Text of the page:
Opinion | How Uber Almost Crushed My First Day at Work
Over an October weekend, a friend of my boyfriend visited us from California. Since I wasn’t in the mood to drive across the city to the Philadelphia airport to pick him up, he did what most people would do. He pulled out his phone and called an Uber.
On his way to our apartment, his driver rear-ended another vehicle causing a three car accident. The impact left him with mild whiplash, an injury that he would apparently need personal liability insurance to cover, due to Pennsylvania’s no fault car insurance policies. It’s also unclear whether Uber or the driver will be considered liable for the accident. Uber maintains insurance on behalf of its drivers, if their personal insurance doesn’t apply, according to the company’s website.
This situation was all too familiar to me. On my first day of work for Risk & Insurance®, my Uber driver was rear-ended by another car as he was exiting from the interstate. I received no whiplash, just an unwelcome surprise on my first day at a new job.
When I asked my driver how to report the accident to the company and get refunded for the ride that I now had to cancel, he had few clear answers for me.
I ended up walking off the interstate and filling out the accident report form available within the app while in the backseat of another Uber. Since I wasn’t injured, I didn’t pay much attention to the personal injury section of the report, but it did make me reconsider how safe taking an Uber actually is.
As I see headlines, like “If Uber Drivers Aren’t Employees, Who Is Responsible for Their Misbehavior?” and “Uber Driver Involved in Crash Warns Other Drivers of Insurance Gap” my questions about the company’s safety and liability policies have only increased.
I’m not the only one concerned, either. According to the Washington Post, “Uber faces many lawsuits, over issues ranging from fender benders to wage disputes to more-serious incidents.”
Uber’s strategy for avoiding liability in these cases is simple: They keep insisting that their drivers are independent contractors and not employees. In one case, an attorney for the company repeated the claim that Uber drivers are “independent, third-party transportation providers” rather than employees no fewer than 16 times.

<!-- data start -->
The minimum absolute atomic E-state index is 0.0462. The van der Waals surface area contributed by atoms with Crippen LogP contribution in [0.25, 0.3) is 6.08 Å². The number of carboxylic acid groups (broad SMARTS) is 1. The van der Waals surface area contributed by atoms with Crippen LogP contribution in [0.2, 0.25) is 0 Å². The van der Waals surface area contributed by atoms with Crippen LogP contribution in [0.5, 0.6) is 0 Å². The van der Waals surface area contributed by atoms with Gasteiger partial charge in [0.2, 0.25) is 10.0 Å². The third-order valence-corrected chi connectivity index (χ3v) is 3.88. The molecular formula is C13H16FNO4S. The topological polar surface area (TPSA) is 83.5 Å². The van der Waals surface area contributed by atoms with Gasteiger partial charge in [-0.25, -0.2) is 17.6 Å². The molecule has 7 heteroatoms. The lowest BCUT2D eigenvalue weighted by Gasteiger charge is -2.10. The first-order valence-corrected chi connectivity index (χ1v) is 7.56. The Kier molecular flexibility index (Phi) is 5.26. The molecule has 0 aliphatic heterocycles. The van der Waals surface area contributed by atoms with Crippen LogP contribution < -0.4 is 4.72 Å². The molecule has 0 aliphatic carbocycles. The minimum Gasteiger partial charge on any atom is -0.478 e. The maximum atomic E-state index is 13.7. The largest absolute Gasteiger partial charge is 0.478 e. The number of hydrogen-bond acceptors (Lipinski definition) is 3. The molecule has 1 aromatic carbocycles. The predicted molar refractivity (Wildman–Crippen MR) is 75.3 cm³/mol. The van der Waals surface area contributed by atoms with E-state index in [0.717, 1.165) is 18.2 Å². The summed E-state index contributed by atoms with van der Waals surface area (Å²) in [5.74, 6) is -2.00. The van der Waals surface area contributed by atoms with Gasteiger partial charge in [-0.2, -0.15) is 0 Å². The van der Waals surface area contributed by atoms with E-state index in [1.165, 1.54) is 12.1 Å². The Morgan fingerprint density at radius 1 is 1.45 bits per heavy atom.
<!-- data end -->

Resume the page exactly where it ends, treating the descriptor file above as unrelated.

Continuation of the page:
This claim allows Uber to dodge responsibility for things from car accidents to unwanted sexual advances. They don’t employ their drivers and, therefore, they aren’t responsible for their actions.
Having independent contractors rather than employees doesn’t just leave gaps in passenger safety, however. The drivers are at risk too. If a driver is injured during an accident, they can’t file for workers’ compensation the way that employees like truckers and cab drivers, who also spend the majority of their days on the road, are able to.
“Average gig economy employees don’t even know if they’re covered under a workers’ compensation policy. They’ll be asked if they have workers’ compensation if they’re hurt in an accident and they don’t know the answer to that,” Attorney Ryan Benharris, with The Law Offices of Deborah G. Kohl in Fall River, Mass. said in a recent podcast.
“They rely on their car insurance. But with almost all car insurance policies, there will be a rider in the policy that will exclude any injuries as a result of using the vehicle as a taxicab. So if these workers are expecting to put any injuries through their car insurance, they’re being denied — to their surprise.”
There are some ways that the company has tried to address these gaps in coverage, however. Uber has an Uber driver partner insurance policy that it maintains on behalf of drivers.
The policy covers Uber drivers both while they’re waiting for rides and when they’re taking passengers to their destinations. According to Uber’s website, this policy covers injuries to Uber drivers and their passengers “if a covered accident occurs during an Uber trip and another driver is at fault and doesn’t have sufficient insurance.”
Despite this policy, there are still gaps in coverage. An Uber driver in Nashville reported an accident she was in to the company only to find that she wasn’t covered by their policy, according to Nashville News Channel 5.
If a driver causes an accident while waiting to pick up a passenger, the company’s policy apparently only applies to bodily injury or damage done to another person or vehicle and not the driver’s own vehicle or injuries, the news channel reported.
Given that driving for ride-sharing services is one of the most dangerous jobs in the country, drivers are facing a lot of liability and little support from the company whose “app-based services” are the keystone of their employment.
It’s not just Uber that maintains this policy, either. Lyft also considers its drivers as independent contractors and the company may not be profitable if it has to reclassify them as employees and taken on the additional liability that comes with that label.
As Uber battles in the courts to maintain its policy of treating drivers as independent contractors, it’s time for the company to consider the real risks — and costs — associated with running a ride-sharing business.
My co-worker, Emily Spennato said it best in her article, which questioned who was liable for an Uber driver’s misbehavior: “Uber’s ability to identify its drivers as contractors and not employees has helped the ride-sharing app dodge liability claims. For the sake of rider safety, this needs to stop.” &